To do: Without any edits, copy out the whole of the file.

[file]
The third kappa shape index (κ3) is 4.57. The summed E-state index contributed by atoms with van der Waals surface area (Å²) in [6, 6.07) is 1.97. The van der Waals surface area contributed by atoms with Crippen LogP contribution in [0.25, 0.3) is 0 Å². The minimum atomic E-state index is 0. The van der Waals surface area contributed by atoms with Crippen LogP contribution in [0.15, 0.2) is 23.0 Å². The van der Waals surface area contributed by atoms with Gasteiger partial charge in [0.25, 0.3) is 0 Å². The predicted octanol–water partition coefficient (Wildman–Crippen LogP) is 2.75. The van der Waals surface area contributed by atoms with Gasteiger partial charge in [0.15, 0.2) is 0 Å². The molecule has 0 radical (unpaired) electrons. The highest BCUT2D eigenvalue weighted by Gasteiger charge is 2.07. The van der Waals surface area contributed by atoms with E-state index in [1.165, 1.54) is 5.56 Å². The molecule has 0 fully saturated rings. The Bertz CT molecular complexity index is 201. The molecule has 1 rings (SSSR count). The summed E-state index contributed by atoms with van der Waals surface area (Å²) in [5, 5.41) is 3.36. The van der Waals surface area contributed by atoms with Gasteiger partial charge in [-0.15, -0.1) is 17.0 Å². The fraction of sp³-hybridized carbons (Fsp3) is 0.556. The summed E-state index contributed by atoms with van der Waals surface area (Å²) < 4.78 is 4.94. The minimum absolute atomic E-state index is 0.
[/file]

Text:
The third kappa shape index (κ3) is 4.57. The summed E-state index contributed by atoms with van der Waals surface area (Å²) in [6, 6.07) is 1.97. The van der Waals surface area contributed by atoms with Crippen LogP contribution in [0.25, 0.3) is 0 Å². The minimum atomic E-state index is 0. The van der Waals surface area contributed by atoms with Crippen LogP contribution in [0.15, 0.2) is 23.0 Å². The van der Waals surface area contributed by atoms with Gasteiger partial charge in [0.25, 0.3) is 0 Å². The predicted octanol–water partition coefficient (Wildman–Crippen LogP) is 2.75. The van der Waals surface area contributed by atoms with Gasteiger partial charge in [0.15, 0.2) is 0 Å². The molecule has 0 radical (unpaired) electrons. The highest BCUT2D eigenvalue weighted by Gasteiger charge is 2.07. The van der Waals surface area contributed by atoms with E-state index in [1.165, 1.54) is 5.56 Å². The molecule has 0 fully saturated rings. The Bertz CT molecular complexity index is 201. The molecule has 1 rings (SSSR count). The summed E-state index contributed by atoms with van der Waals surface area (Å²) in [5, 5.41) is 3.36. The van der Waals surface area contributed by atoms with Gasteiger partial charge in [-0.15, -0.1) is 17.0 Å². The fraction of sp³-hybridized carbons (Fsp3) is 0.556. The summed E-state index contributed by atoms with van der Waals surface area (Å²) < 4.78 is 4.94. The minimum absolute atomic E-state index is 0.